Many of us here in the United States are very familiar with extreme heat and cold fluctuations and the havoc it can wreak on your monthly heating and cooling bills. Home insulation is one of the most common and productive ways you can take control of your home’s temperature, cutting energy costs and doing your part in protecting the environment.
Home insulation can vary from something as simple as curtains to the more complicated wall and attic insulation. For the latter, the ideal time to do this is during construction of a home but there are ways you can have it installed if you live in an older property. Common materials used in wall and attic insulation include cellulose, fiberglass and spray foam. If you walk around your home, especially in the winter, you can easily identify areas where heat is not being retained properly, especially areas around windows and doors. Air sealing is a method used to conquer those areas and keep the heat in.
The basic science behind any kind of insulation is that it acts as a barrier to the flow of heat by either keeping it inside your house during the winter or outside during the summer. Heat moves around in your home in four ways – conduction, convection, radiation and air infiltration. If you recall any physics from school, air is a poor conductor of heat so this is used as an advantage for insulation in that there are tiny pockets of air trapped within insulation that help minimize the flow of heat.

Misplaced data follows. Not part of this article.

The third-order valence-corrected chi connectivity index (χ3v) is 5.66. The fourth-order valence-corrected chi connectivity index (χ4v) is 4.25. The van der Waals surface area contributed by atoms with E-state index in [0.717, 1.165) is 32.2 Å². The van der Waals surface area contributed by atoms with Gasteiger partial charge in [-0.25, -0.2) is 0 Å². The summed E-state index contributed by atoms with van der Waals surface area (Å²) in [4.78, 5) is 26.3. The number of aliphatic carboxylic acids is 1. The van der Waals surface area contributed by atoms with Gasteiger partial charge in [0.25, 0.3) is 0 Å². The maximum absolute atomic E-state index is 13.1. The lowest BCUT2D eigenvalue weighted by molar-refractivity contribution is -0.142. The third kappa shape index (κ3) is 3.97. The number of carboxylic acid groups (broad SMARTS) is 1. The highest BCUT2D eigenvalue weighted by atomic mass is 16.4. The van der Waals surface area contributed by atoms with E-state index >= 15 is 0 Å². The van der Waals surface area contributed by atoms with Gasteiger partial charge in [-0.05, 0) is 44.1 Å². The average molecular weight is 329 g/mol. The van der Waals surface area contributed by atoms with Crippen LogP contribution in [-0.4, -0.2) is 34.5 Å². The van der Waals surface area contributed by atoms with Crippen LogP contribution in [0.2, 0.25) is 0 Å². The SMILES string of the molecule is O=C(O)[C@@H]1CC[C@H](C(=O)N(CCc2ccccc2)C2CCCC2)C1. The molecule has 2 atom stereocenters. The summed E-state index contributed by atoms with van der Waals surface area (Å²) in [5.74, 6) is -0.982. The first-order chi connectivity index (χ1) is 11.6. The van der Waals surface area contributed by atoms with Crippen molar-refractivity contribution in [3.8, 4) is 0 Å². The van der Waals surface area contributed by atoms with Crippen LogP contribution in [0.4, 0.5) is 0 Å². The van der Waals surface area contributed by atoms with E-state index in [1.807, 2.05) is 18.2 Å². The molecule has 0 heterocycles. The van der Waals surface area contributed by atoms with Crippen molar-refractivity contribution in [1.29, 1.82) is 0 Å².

The type of insulation your home needs depends on highly on where you live. The measurement of resistance to heat is known in the industry as “R-value” but this is only referring to the measurement of conduction. In general, if you live in an area that experiences very cold winters and very hot summers you will likely be advised to go with a higher R-value, however, you may also want your insulation to block sound and prevent the spread of flames in the event of a fire. These factors further help determine what material would work best for you.
Home weatherization, the global term for making your home as energy efficient as possible, is a growing industry especially in areas like New England which is a prime example of extreme weather. If you’re looking to insulate your home in
Massachusetts, there might be an ideal cost-effective solution to your needs. There is a state incentive program called “Mass Save” where energy companies team up to help qualifying customers save money both on the installation of insulation and their energy bills.
Energy Protectors specializes in insulation methods such as open-blow cellulose attic insulation, dense-pack cellulose wall insulation, air sealing and general weatherization. From Boston to Fitchburg to Worcester to Framingham, they provide services that include an audit of your home to gauge your installation needs. As a Mass Save partner, they play a large role in Massachusetts’s #1 ranking state in the nation for energy efficiency, this according to the American Council for an Energy-Efficient Economy (ACEE).
Have your home audited for energy efficiency today, before the temperature drops below freezing!